It’s telling, for example, that – despite the damage they cause – we are asked to feel some measure of sympathy for both Flint Marko and Otto Octavius at the end of the two final films. Otto dies saving the city, having come to his sense, and Flint makes his peace with Spider-Man before blowing away in the wind. There’s nothing inherently evil about either of these two characters – Otto wants to make the world a better place, and Flint was just in the wrong place at the wrong time. Even Norman Osborn was just trying to stop his company from going under when he experimented upon himself, creating the Green Goblin.

These aren’t supervillains. They didn’t make a conscious choice to be evil – they were driven to their actions. Norman and Otto were rendered insane by rogue science experiments, while Marko is driven by a desire to save his daughter. Compare these characteristics to the typical moustache-twirling evil-monologue-ing foes that superhero movies typically pit their heroes against, and you get a sense that Raimi wasn’t putting his central character against evil people – he was setting him against “monsters”, in the classical B-movie sense of the word.

The Doctor is in…

Of course, that’s not to say that this is the only way to look at Spider-Man’s iconic rogues gallery. There are as many different perspectives on the group as there on the web-swinging superhero himself. Consider, for example, J. Michael Straczynski’s attempts to thematically link all of the villains associated with the hero through a system of animal “totems” or Mark Millar’s suggestion that supervillains are merely a smokescreen to prevent heroes from tackling true social evils.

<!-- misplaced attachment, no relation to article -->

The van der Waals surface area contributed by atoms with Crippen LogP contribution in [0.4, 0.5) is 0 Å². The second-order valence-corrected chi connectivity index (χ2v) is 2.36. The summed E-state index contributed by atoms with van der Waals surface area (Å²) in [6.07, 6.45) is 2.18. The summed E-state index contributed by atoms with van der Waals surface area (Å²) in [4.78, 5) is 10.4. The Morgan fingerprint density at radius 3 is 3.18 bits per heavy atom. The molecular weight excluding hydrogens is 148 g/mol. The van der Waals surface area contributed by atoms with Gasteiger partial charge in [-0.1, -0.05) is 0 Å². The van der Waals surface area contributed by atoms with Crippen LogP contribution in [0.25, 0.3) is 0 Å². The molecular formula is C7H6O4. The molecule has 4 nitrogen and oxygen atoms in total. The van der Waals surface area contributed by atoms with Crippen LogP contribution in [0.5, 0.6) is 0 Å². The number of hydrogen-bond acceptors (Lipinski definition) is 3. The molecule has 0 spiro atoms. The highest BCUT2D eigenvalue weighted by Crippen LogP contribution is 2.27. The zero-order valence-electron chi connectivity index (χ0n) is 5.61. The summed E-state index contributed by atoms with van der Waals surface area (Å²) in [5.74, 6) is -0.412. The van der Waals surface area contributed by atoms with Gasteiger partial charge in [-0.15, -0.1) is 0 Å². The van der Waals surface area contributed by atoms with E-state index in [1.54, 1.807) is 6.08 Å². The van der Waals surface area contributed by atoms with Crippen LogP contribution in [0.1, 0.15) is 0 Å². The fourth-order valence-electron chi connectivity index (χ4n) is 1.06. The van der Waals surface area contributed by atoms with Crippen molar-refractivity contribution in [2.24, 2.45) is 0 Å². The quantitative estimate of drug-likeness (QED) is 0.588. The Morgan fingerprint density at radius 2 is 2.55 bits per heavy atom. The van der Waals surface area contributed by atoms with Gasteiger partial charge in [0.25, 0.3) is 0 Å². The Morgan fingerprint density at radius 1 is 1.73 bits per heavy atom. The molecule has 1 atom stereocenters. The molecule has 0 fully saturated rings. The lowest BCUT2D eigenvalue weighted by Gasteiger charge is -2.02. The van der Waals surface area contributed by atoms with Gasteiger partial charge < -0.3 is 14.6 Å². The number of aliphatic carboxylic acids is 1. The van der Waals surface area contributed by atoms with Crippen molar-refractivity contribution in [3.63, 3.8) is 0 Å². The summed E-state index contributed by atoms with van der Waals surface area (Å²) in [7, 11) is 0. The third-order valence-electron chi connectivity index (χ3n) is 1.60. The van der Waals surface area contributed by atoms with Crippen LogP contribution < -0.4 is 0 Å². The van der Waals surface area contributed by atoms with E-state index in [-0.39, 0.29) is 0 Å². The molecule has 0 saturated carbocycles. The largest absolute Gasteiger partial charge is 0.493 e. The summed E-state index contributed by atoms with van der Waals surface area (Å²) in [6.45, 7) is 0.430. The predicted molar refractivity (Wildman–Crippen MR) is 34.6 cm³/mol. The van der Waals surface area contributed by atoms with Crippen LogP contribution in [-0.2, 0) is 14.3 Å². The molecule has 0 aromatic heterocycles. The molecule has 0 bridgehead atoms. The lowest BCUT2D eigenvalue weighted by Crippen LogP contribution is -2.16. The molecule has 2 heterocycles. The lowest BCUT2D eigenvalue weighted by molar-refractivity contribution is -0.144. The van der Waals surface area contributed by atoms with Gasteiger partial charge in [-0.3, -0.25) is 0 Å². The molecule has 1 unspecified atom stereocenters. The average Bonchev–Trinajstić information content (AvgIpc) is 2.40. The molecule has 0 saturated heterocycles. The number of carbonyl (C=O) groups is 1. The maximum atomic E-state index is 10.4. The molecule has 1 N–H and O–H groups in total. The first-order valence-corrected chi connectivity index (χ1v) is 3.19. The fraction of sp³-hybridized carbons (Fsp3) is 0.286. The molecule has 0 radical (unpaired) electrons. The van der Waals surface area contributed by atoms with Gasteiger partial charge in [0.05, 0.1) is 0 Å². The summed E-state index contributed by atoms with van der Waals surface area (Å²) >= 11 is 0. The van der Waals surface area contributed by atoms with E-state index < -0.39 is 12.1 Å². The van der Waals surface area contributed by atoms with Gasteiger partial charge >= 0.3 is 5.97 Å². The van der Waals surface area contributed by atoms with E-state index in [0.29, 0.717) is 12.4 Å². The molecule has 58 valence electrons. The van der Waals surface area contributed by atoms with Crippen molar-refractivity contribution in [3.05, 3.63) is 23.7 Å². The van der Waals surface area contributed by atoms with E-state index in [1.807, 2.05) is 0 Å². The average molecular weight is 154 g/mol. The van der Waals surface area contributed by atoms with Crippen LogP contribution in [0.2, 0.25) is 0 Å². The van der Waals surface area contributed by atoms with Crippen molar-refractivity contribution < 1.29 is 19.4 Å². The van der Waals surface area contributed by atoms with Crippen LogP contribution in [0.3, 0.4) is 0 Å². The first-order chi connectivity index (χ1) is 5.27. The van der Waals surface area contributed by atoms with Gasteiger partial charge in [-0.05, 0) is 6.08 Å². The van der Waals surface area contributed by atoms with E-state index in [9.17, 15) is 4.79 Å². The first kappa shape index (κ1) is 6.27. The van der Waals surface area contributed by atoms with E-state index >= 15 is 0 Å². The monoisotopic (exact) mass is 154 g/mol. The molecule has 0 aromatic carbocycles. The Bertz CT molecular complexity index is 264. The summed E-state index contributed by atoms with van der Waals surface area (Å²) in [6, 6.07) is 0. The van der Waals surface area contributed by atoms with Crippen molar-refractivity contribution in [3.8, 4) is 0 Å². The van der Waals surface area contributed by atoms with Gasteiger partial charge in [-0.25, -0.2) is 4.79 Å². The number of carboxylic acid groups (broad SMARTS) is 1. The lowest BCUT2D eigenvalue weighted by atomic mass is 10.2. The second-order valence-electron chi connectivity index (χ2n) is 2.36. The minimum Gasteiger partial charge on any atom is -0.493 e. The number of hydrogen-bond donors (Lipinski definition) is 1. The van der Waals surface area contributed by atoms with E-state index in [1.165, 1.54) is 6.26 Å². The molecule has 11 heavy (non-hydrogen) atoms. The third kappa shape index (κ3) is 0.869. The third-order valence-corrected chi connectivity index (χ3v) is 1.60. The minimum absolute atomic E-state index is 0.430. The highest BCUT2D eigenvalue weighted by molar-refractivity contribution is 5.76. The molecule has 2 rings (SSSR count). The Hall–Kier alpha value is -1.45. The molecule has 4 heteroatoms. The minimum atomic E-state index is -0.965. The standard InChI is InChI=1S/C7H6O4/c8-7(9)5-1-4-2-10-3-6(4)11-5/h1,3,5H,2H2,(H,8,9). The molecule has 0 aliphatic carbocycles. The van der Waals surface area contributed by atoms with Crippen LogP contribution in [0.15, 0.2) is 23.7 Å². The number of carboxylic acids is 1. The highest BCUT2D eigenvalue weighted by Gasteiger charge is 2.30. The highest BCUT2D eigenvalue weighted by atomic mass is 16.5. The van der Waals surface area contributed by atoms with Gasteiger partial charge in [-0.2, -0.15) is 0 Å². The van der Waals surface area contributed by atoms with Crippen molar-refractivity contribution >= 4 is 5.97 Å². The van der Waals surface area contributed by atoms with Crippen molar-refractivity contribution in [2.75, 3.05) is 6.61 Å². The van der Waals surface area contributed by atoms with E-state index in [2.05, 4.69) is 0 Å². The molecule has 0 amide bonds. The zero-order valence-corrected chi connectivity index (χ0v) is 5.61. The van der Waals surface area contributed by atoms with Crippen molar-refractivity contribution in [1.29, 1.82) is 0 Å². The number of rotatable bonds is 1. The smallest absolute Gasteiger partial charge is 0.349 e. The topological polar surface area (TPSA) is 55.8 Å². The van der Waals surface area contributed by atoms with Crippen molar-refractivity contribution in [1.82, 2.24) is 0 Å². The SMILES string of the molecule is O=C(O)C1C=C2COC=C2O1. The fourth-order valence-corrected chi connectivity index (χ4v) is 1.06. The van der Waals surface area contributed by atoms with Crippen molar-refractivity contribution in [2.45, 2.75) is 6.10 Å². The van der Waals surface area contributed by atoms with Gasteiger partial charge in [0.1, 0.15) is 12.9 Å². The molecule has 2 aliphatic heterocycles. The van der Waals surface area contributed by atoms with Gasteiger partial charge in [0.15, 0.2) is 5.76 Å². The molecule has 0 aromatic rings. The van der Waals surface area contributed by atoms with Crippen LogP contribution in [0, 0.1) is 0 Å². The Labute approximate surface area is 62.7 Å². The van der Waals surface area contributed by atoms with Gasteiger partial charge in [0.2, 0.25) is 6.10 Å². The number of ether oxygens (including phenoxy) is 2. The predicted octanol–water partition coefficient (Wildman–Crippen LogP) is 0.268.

Aside from Raimi and Lee’s science-gone-wild-in-the-Universal-horror-style, I think that my favourite take on these characters may come from Brian Michael Bendis in Ultimate Spider-Man. During the Ultimate Clone Saga, the writer has Nick Fury observe that Peter’s origins and all that he has suffered through make him more likely to be (based on experience) a villain than a hero. According to Bendis’ perspective, Spider-Man’s villains are those who have gone through changes similar to Peter, but weren’t strong enough to remain good people coming out of the other side. It’s an interesting approach, and one markedly different to that proposed by Lee and seconded by Raimi.

Green with envy?

Even beyond the villains, Raimi heavily saturated his colours to create a relatively subtle “feel” of an old-school comic book. Have you watched those movies? They’re really bright. I mean really bright. It’s not really so noticeable that you can’t miss it – it’s not as heavily stylised as, say, Sin City – but there’s definitely a decision to favour bright primary colours. One imagines that this makes some of the CGI particularly conspicuous, but I appreciate Raimi’s commitment to filming during daylight. Raimi understands that it’s these bright colours (and the daytime activity) which make Spider-Man distinctive when compared to, say, Batman. And the colours were definitely at their most saturated during Stan Lee’s tenure on the book.